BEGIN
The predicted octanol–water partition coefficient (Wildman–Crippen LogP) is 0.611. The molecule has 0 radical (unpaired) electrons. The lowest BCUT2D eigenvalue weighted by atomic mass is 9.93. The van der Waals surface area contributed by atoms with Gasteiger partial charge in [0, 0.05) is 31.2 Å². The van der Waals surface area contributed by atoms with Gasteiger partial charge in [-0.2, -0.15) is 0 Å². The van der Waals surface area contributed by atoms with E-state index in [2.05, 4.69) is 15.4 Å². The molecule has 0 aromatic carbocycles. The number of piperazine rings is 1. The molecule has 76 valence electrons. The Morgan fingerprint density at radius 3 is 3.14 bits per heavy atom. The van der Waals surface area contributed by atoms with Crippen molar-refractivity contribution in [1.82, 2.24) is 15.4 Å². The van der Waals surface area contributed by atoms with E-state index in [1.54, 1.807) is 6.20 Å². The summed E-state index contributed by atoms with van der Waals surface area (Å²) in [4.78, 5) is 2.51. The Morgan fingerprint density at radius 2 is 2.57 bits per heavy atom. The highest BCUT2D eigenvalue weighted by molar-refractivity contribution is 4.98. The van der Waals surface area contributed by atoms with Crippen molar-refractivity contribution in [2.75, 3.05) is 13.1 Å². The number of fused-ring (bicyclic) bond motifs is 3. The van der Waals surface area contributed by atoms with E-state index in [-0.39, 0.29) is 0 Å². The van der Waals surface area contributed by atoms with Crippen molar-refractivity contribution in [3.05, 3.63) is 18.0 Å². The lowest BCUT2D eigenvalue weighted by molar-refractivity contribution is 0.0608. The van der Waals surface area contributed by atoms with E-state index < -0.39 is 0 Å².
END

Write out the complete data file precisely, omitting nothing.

The predicted octanol–water partition coefficient (Wildman–Crippen LogP) is 0.611. The molecule has 0 radical (unpaired) electrons. The lowest BCUT2D eigenvalue weighted by atomic mass is 9.93. The van der Waals surface area contributed by atoms with Gasteiger partial charge in [0, 0.05) is 31.2 Å². The van der Waals surface area contributed by atoms with Gasteiger partial charge in [-0.2, -0.15) is 0 Å². The van der Waals surface area contributed by atoms with E-state index in [2.05, 4.69) is 15.4 Å². The molecule has 0 aromatic carbocycles. The number of piperazine rings is 1. The molecule has 76 valence electrons. The Morgan fingerprint density at radius 3 is 3.14 bits per heavy atom. The van der Waals surface area contributed by atoms with Crippen molar-refractivity contribution in [1.82, 2.24) is 15.4 Å². The van der Waals surface area contributed by atoms with E-state index in [1.54, 1.807) is 6.20 Å². The summed E-state index contributed by atoms with van der Waals surface area (Å²) in [4.78, 5) is 2.51. The Morgan fingerprint density at radius 2 is 2.57 bits per heavy atom. The highest BCUT2D eigenvalue weighted by molar-refractivity contribution is 4.98. The van der Waals surface area contributed by atoms with Crippen molar-refractivity contribution in [2.75, 3.05) is 13.1 Å². The number of fused-ring (bicyclic) bond motifs is 3. The van der Waals surface area contributed by atoms with E-state index in [-0.39, 0.29) is 0 Å². The van der Waals surface area contributed by atoms with Crippen molar-refractivity contribution in [3.05, 3.63) is 18.0 Å². The lowest BCUT2D eigenvalue weighted by molar-refractivity contribution is 0.0608. The van der Waals surface area contributed by atoms with E-state index < -0.39 is 0 Å².